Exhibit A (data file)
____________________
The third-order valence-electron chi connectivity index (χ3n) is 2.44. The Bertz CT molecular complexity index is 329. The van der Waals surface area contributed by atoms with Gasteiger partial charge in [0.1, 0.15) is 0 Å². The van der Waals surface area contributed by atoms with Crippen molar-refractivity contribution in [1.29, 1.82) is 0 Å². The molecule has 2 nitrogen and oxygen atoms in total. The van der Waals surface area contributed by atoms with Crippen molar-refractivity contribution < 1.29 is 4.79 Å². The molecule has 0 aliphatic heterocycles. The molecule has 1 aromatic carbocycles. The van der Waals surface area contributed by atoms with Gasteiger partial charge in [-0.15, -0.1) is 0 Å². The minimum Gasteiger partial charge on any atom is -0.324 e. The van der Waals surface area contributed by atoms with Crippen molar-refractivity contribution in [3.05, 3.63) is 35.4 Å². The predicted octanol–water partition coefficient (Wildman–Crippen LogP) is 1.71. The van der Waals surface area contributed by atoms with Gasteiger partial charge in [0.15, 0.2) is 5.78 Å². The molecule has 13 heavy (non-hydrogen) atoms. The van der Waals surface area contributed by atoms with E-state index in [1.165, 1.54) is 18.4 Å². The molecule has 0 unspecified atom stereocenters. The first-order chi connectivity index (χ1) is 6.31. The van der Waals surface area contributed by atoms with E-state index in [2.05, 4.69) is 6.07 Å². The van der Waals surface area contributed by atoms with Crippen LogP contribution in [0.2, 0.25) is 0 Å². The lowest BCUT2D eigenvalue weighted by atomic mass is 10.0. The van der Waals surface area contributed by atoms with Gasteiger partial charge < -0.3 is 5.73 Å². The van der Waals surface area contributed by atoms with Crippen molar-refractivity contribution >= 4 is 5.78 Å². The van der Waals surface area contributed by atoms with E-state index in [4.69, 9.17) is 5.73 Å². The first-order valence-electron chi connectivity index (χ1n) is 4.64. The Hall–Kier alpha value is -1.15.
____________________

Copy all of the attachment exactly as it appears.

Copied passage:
The third-order valence-electron chi connectivity index (χ3n) is 2.44. The Bertz CT molecular complexity index is 329. The van der Waals surface area contributed by atoms with Gasteiger partial charge in [0.1, 0.15) is 0 Å². The van der Waals surface area contributed by atoms with Crippen molar-refractivity contribution in [1.29, 1.82) is 0 Å². The molecule has 2 nitrogen and oxygen atoms in total. The van der Waals surface area contributed by atoms with Crippen molar-refractivity contribution < 1.29 is 4.79 Å². The molecule has 0 aliphatic heterocycles. The molecule has 1 aromatic carbocycles. The van der Waals surface area contributed by atoms with Gasteiger partial charge in [-0.15, -0.1) is 0 Å². The minimum Gasteiger partial charge on any atom is -0.324 e. The van der Waals surface area contributed by atoms with Crippen molar-refractivity contribution in [3.05, 3.63) is 35.4 Å². The predicted octanol–water partition coefficient (Wildman–Crippen LogP) is 1.71. The van der Waals surface area contributed by atoms with Gasteiger partial charge in [0.15, 0.2) is 5.78 Å². The molecule has 13 heavy (non-hydrogen) atoms. The van der Waals surface area contributed by atoms with E-state index in [1.165, 1.54) is 18.4 Å². The molecule has 0 unspecified atom stereocenters. The first-order chi connectivity index (χ1) is 6.31. The van der Waals surface area contributed by atoms with E-state index in [2.05, 4.69) is 6.07 Å². The van der Waals surface area contributed by atoms with Crippen LogP contribution in [0.2, 0.25) is 0 Å². The lowest BCUT2D eigenvalue weighted by atomic mass is 10.0. The van der Waals surface area contributed by atoms with Gasteiger partial charge < -0.3 is 5.73 Å². The van der Waals surface area contributed by atoms with Crippen molar-refractivity contribution >= 4 is 5.78 Å². The van der Waals surface area contributed by atoms with E-state index in [4.69, 9.17) is 5.73 Å². The first-order valence-electron chi connectivity index (χ1n) is 4.64. The Hall–Kier alpha value is -1.15.